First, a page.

He should think of himself more ‘like a frog’, she said. Shapiro was wondering whether to feel insulted when she explained: ‘You should sun yourself on a lily-pad until you get bored; then, when the time is right, you should jump to a new lily-pad and hang out there for a while. Continue this over and over, moving in whatever direction feels right.’The Antidote by Oliver Burkeman
Alex Bartsch spent the last ten years photographing the original locations of some of his favorite UK reggae vinyl covers from 1967 to 1987. Holding each sleeve up to arm’s length, he meshes the past and present of London’s surroundings.
While Googling came handy, what he found in his research was that most of the shoots took place outside the record label offices themselves. He told Huck Magazine:
“It often starts with the information on the record sleeve but many of them don’t offer much to go on. I have learned through doing this project that a good place to start is the area where the label was based. Sometimes it was just outside the door of the record label.”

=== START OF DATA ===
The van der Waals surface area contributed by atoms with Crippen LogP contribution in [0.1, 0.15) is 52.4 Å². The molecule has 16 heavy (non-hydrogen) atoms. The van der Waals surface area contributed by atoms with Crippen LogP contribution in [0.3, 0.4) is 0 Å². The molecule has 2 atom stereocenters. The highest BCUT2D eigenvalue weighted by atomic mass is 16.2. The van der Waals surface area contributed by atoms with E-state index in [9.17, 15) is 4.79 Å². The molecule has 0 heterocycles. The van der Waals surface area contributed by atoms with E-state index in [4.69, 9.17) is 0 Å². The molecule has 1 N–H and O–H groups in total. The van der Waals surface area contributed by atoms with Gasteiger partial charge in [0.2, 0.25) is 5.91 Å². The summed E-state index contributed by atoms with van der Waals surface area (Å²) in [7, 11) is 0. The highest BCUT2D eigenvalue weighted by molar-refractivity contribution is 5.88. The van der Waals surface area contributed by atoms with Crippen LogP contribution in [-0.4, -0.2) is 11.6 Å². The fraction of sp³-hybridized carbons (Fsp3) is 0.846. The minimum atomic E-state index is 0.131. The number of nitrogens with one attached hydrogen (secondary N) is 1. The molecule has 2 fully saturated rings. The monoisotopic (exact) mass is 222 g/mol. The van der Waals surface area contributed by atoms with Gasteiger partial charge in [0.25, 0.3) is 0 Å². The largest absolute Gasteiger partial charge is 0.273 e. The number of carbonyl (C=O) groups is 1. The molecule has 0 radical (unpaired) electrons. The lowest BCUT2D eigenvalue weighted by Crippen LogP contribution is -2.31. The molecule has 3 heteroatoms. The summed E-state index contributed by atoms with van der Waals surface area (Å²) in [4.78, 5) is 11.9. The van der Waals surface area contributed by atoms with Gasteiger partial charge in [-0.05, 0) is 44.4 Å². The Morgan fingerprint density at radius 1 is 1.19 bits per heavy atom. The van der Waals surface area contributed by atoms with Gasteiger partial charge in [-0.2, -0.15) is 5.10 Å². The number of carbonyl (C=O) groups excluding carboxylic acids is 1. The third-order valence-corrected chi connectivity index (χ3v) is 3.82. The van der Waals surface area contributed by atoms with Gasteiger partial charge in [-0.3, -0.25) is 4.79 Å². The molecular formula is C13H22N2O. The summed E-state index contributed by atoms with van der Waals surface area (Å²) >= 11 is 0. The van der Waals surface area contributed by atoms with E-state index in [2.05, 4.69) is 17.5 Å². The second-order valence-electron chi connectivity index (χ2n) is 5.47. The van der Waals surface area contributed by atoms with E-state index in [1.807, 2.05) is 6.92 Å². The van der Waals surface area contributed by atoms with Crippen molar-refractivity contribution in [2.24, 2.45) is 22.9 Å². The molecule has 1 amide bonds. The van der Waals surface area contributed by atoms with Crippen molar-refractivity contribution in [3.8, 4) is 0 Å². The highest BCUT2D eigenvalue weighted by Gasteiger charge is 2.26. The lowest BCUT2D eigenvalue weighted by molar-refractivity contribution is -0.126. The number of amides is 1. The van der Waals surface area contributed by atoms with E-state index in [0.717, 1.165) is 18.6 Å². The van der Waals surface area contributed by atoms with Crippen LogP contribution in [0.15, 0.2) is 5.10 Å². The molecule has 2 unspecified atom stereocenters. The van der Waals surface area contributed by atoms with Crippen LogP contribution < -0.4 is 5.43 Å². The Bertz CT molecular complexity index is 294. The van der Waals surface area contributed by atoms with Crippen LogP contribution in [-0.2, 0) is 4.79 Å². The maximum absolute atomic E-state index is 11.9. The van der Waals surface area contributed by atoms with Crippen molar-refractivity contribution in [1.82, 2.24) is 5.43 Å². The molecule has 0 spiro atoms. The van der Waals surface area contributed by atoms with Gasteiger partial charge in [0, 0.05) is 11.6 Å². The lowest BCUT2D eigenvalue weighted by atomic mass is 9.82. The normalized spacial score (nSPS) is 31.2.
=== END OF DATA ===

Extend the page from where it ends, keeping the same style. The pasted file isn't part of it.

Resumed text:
Some of the artists included in his book Covers: Retracing Reggae Record Sleeves in London include Bob Marley & The Wailers, Alton Ellis, Peter Tosh, Delroy Wilson, and more.
The internet reintroduces lost objects. Everything from rare reggae recordings to out of print books finds its way online to be consumed for the first time.
Only physical objects like pieces of art retain their scarcity, and therefore their value. But digitization means one copy makes infinite shelf life.
Sharing bytes of knowledge amplifies the value of the original asset. What’s mine is your’s, even if your copy is just a jpeg.
Living in digital format ensures permanency and shareability. Mass production begets mass consumption, all without a factory and a warehouse.